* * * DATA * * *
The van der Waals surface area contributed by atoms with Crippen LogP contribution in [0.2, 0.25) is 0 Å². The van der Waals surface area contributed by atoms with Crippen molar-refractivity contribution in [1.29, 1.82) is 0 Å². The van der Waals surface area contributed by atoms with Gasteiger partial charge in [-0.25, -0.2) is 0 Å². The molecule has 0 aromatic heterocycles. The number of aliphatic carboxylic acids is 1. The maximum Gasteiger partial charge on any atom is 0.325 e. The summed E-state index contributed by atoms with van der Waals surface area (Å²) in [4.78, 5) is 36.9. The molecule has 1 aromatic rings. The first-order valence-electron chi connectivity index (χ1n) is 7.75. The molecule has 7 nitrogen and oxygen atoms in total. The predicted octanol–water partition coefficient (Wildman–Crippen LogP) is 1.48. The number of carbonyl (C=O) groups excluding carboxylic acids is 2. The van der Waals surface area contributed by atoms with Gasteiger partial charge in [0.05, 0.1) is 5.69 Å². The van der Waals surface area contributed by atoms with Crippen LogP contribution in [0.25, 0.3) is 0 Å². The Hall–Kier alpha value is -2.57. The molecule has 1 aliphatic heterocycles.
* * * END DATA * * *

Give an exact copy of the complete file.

The van der Waals surface area contributed by atoms with Crippen LogP contribution in [0.2, 0.25) is 0 Å². The van der Waals surface area contributed by atoms with Crippen molar-refractivity contribution in [1.29, 1.82) is 0 Å². The van der Waals surface area contributed by atoms with Gasteiger partial charge in [-0.25, -0.2) is 0 Å². The molecule has 0 aromatic heterocycles. The number of aliphatic carboxylic acids is 1. The maximum Gasteiger partial charge on any atom is 0.325 e. The summed E-state index contributed by atoms with van der Waals surface area (Å²) in [4.78, 5) is 36.9. The molecule has 1 aromatic rings. The first-order valence-electron chi connectivity index (χ1n) is 7.75. The molecule has 7 nitrogen and oxygen atoms in total. The predicted octanol–water partition coefficient (Wildman–Crippen LogP) is 1.48. The number of carbonyl (C=O) groups excluding carboxylic acids is 2. The van der Waals surface area contributed by atoms with Gasteiger partial charge in [0.05, 0.1) is 5.69 Å². The van der Waals surface area contributed by atoms with Crippen LogP contribution in [0.25, 0.3) is 0 Å². The Hall–Kier alpha value is -2.57. The molecule has 1 aliphatic heterocycles.